“This is not what you think it is.”
Sometimes a movie comes along that simply has so much to say that two hours simply isn’t enough to flesh it out to its full potential. Broken City is a film that is filled with many great characters and story threads that needed more than just the 109-minute running time to tie everything all together. Broken City is more than just a film about a private eye trying to take down a corrupt mayor. Every character involved has something to gain from winning an upcoming election and even more to lose depending on the results. The same can be said about any election.
The film opens up with Billy Taggart (Mark Wahlberg) standing over the body of a suspect he’s shot down. Though the charges are dropped, Taggart is asked to leave the force; this is a decision not taken lightly, but Mayor Hostetler (Russell Crowe) insists the resignation needs to happen for the city, and that he’ll be in debt to Taggart. Jumping ahead seven years, Taggart is now a private eye and is in debt. Financially, things are not looking good for Billy, until he gets a call from the mayor’s office.
Hostetler views himself as a savior to the city; sure, he’s probably done many great things for New York, but from the very beginning we have reason to doubt his actions. With the election only days away he asks Taggart to follow his wife, Cathleen (Catherine Zeta-Jones) and discover who she is sleeping with, and when Billy gets “the proof” Hostetler needs he’ll receive the second half of his $50,000 payment.
Taggart and his spitfire assistant Katy (Alona Tal) waste no time and start tailing the mayor’s wife. The interactions between Billy and Katy are some of the film’s lighter moments, and over the course of the film I started to wonder if there was more to these two. The chemistry between Billy and Katy was something I wish could have been explored more, but the film has its own direction and continues to charge forward. When Taggart discovers the identity of the man Cathleen is seeing, the information is almost too good to be true. The identity to the man is none other than Paul Chambers, the campaign manager to the rival candidate.
Everything appears to be open and shut, but this is only just the beginning for Taggart, as he finds himself involved with a murder that he feels he is responsible for. The police commissioner Fairbanks, (Jeffrey Wright) seems to be friends with both of the candidates. Is he playing it safe, or does he have an agenda of his own? When Fairbanks discovers Taggart at the crime scene, he can’t help but wonder about the possibility of the mayor being involved.
And it’s from here I have to be careful what I write so as to not spoil any more. This is a film that answers questions, but the answers only to lead to more questions. Not only is there the affair and murder driving the plot, but there is also a large real estate scandal going on revolving around the city buying up land and evicting people for 4 billion dollars. It’s this element of the plot that had me thinking this was simply an east coast version of Chinatown. Filled with double crosses, there is a lot to enjoy with this film that in many ways is a throwback to the old noir days; granted, Wahlberg is no Bogart, but he still has his own charm.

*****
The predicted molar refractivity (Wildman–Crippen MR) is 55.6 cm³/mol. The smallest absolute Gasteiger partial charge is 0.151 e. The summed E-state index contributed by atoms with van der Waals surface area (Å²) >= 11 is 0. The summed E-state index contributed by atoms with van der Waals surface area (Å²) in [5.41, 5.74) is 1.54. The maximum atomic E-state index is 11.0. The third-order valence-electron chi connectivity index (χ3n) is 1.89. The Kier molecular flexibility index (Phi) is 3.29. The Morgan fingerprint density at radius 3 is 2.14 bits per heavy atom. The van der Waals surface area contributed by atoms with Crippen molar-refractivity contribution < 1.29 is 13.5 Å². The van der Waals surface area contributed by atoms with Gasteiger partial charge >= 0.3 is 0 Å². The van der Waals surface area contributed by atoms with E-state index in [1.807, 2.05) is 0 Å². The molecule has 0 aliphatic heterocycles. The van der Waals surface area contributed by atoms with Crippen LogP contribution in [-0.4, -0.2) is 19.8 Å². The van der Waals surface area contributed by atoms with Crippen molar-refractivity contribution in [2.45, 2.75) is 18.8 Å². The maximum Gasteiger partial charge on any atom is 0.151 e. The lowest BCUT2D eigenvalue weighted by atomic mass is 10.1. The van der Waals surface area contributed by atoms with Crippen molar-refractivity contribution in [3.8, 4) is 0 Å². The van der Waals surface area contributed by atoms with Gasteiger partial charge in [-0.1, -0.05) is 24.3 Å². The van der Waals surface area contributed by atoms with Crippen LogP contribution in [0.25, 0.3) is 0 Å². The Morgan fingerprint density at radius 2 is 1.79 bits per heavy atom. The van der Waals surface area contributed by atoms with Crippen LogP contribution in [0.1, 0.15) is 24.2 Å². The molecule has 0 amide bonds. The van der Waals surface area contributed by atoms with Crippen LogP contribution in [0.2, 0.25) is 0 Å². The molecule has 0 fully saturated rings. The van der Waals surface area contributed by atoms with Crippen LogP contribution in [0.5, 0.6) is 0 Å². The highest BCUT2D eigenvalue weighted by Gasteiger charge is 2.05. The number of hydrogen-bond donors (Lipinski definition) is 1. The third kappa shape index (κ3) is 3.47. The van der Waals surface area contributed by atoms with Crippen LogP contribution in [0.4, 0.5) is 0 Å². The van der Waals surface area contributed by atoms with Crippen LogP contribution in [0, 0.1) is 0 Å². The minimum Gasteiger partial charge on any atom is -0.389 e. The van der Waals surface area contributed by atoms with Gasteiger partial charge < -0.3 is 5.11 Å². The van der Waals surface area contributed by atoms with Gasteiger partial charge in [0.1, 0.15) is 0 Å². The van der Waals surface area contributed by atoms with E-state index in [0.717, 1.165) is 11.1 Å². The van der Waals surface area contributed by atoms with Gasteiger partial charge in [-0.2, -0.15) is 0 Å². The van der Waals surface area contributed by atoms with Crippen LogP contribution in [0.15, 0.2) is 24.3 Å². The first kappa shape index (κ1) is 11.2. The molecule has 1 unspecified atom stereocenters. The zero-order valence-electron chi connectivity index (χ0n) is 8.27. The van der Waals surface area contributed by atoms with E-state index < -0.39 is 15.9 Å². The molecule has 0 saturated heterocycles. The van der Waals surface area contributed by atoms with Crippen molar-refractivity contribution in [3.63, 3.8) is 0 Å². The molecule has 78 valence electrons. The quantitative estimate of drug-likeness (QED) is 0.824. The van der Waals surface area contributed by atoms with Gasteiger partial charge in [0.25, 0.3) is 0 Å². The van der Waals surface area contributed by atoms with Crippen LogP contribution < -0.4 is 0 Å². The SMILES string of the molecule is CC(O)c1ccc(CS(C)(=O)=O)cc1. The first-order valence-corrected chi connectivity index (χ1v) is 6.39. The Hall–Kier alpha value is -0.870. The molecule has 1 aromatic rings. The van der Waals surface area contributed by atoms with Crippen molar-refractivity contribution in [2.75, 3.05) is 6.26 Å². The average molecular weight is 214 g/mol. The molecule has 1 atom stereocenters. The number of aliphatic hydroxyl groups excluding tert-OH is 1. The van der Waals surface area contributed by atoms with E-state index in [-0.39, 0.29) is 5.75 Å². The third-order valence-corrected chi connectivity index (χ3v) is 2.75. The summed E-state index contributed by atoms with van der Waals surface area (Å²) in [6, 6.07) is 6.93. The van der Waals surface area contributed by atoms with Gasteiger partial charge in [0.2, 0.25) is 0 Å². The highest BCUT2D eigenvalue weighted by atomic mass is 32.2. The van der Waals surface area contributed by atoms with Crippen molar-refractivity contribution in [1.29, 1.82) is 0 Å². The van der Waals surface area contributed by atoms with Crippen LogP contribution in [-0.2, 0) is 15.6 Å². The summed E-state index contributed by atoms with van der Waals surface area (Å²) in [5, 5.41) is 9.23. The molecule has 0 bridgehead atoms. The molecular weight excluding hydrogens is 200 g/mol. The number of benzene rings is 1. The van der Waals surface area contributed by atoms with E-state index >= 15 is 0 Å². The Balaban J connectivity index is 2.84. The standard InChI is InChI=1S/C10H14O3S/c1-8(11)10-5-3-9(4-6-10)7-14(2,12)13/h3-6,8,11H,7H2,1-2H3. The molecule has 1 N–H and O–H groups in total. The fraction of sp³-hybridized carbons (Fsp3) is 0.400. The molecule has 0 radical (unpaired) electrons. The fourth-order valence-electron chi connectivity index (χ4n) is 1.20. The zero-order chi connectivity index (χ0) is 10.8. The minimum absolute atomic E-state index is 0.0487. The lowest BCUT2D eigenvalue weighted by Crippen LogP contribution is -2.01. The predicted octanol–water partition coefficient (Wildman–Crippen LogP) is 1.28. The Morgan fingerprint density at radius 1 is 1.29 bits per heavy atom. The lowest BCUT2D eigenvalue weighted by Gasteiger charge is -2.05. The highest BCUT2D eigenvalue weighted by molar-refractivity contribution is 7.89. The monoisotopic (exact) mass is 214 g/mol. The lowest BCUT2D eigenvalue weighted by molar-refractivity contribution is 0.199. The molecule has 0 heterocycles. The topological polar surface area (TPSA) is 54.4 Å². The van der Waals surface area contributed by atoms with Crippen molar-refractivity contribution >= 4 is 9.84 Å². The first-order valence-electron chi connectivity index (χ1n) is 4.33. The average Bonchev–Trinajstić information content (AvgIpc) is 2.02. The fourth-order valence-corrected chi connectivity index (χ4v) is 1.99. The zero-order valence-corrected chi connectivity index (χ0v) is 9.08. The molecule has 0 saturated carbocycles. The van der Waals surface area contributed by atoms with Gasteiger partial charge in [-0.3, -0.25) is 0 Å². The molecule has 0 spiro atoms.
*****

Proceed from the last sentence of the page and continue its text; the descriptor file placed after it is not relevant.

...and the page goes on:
I haven’t even gotten into the role of the rival candidate Jack Valliant (Berry Pepper), the young candidate who comes from big money but seems to be a good man and above all the corruption. But this is a film that doesn’t quite let you know the truth till it’s ready to give you a peek at it.
Broken City is presented in its original aspect ratio of 2.40:1. The 1080p image is arrived at with an AVC MPEG-4 codec at an average 35 mbps. The image presentation has an old film noir aspect to it. While it is in color, most colors are muted. Very little that is bright is allowed to intrude on the landscape. Much of the film plays out in shadows. Thanks to superior black levels we’re able to distinguish the action in this shadowy world. Textures are all pretty gritty. The film isn’t even particularly sharp, with plenty of soft-focus moments. Again, this is an intentional style presentation that looks very much like a period piece, but set in contemporary times. That doesn’t mean that detail suffers at all. The picture is clean and presents exactly the atmosphere that is intended here.
The DTS-HD Master Audio 5.1 is really there to serve the dialog. Don’t expect a very aggressive mix here. Realism is the key word here. The score is quite minimalistic. The sounds of the city are the backdrop here and provide a better score than any composer could provide. If you listen you can pick out all sorts of city sounds that join together to provide quite a symphony. The dialog is crisp and clear, and sound placement is very immersive, indeed.
Deleted Scenes: (8:35) There are six scenes with an optional play-all feature. Most of this stuff is filler and belongs on the cutting-room floor. There is an alternate ending which isn’t. Consider it more an unnecessary tack-on that only shows us the obvious.
Putting It All Together: (34:59) This behind-the-scenes feature can be viewed in seven parts or all together. It’s the typical stuff here with cast and crew providing input on the story, cast, style, and production design. The young writer is quite informative, and it leaves you in anticipation for what he does next.
Director Allen Hughes, one half of the Hughes brothers that brought us Menace 2 Society and From Hell, stepped up and delivered a solid film here. With so much going on with the plot and so many diverse characters throughout, this easily could have turned into a mess. My biggest complaint remains that I wish more time was put into fleshing out these characters and the side stories more, or simply eliminate certain plot threads. Over all, though, Broken City delivers a nice modern noir tale that kept me entertained throughout.
Parts of this review were written by Gino Sassani